Robinhood Founder Vlad Tenev Says App Blocked GameStop Buys to 'Protect Investors'

Vladimir Tenev, co-founder and CEO of stock trading app Robinhood, defended his company's decision to block purchases of GameStop and other surging stocks as a move to "protect investors" on Thursday.

Tenev made the remarks amid widespread criticism that the company's action was taken to protect wealthy investors and hedge funds at the expense of the retail investors that the app purports to serve. GameStop and a handful of other stocks saw values massively increase after a group of Reddit users recently banded together to drive up prices in opposition to hedge funds that had bet prices would soon fall by taking "short" positions.

"As a brokerage firm, Robinhood has many financial requirements, including SEC net capital obligations and clearinghouse deposits," Tenev said in a statement posted to Twitter. "Some of these requirements fluctuate based on volatility in the markets and can be substantial in the current environment."

Robinhood CEO GameStop Stock Reddit Surge
An illustration of a mobile phone next to the logo for stock trading app Robinhood is seen in this photo taken in Arlington, Virginia on January 28, 2021. OLIVIER DOULIERY/AFP/Getty

"These requirements exist to protect investors and the markets and we take our responsibilities to comply with them seriously, including through the measures we have taken today," he added. "To be clear, this decision was not made on the direction of any market maker we route to or other market participants."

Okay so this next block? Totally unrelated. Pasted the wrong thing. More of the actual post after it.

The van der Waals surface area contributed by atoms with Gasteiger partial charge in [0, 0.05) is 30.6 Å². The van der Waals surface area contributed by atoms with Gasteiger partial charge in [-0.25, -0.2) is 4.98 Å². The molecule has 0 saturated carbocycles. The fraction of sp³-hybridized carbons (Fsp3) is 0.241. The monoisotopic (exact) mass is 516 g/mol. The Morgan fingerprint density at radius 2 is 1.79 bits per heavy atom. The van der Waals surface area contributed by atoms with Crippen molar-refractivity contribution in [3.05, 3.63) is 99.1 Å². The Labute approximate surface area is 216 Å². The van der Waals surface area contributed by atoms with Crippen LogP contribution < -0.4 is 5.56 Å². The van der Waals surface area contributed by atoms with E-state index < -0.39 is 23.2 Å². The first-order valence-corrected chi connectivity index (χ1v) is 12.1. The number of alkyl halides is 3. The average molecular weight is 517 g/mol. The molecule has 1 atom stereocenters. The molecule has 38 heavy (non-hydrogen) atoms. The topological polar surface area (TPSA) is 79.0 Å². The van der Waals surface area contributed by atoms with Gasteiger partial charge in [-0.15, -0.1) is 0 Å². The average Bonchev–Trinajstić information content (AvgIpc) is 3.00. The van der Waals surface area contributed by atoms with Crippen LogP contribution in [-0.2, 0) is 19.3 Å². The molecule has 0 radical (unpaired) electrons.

Tenev added that "limited buys" of the affected stocks would be allowed to resume on Friday, while bemoaning "the lightning-fast spread of information and misinformation that takes place on social media."

Robinhood users who attempted to buy stock in GameStop, Nokia, AMC, Blackberry and other stocks that have skyrocketed in recent days and weeks were met with messages on Thursday that the stocks were suddenly "not supported" by the app.

Shares of GameStop have risen by more than 400 percent in the past week. Robinhood users who had already invested in the company and were trying to buy more shares were told that "you can close out your position in this stock, but you cannot purchase additional shares."

The move sparked outrage from the investors, leading to a flood of negative reviews of the app being posted at the Google Play store. It also prompted a brief and rare moment of bipartisan agreement from politicians at both ends of the political spectrum.

"This is unacceptable," Rep. Alexandria Ocasio-Cortez (D-N.Y.) tweeted. "We now need to know more about @RobinhoodApp's decision to block retail investors from purchasing stock while hedge funds are freely able to trade the stock as they see fit."

Sen. Ted Cruz (R-Texas) retweeted Ocasio-Cortez while commenting that he and the Democrat "fully agree" on the matter. The agreement did not last long, with Ocasio-Cortez replying to Cruz with a remark claiming that his rhetoric had nearly caused her murder at the Capitol insurrection January 6.

Newsweek reached out to Robinhood for additional information and comment.

The infographic below, provided by Statista, illustrates the year-to-date stock performance of GameStop.

GameStop vs Wall Street Reddit saga—Statista

Update 1/29/21: This article was updated to includ an infographic.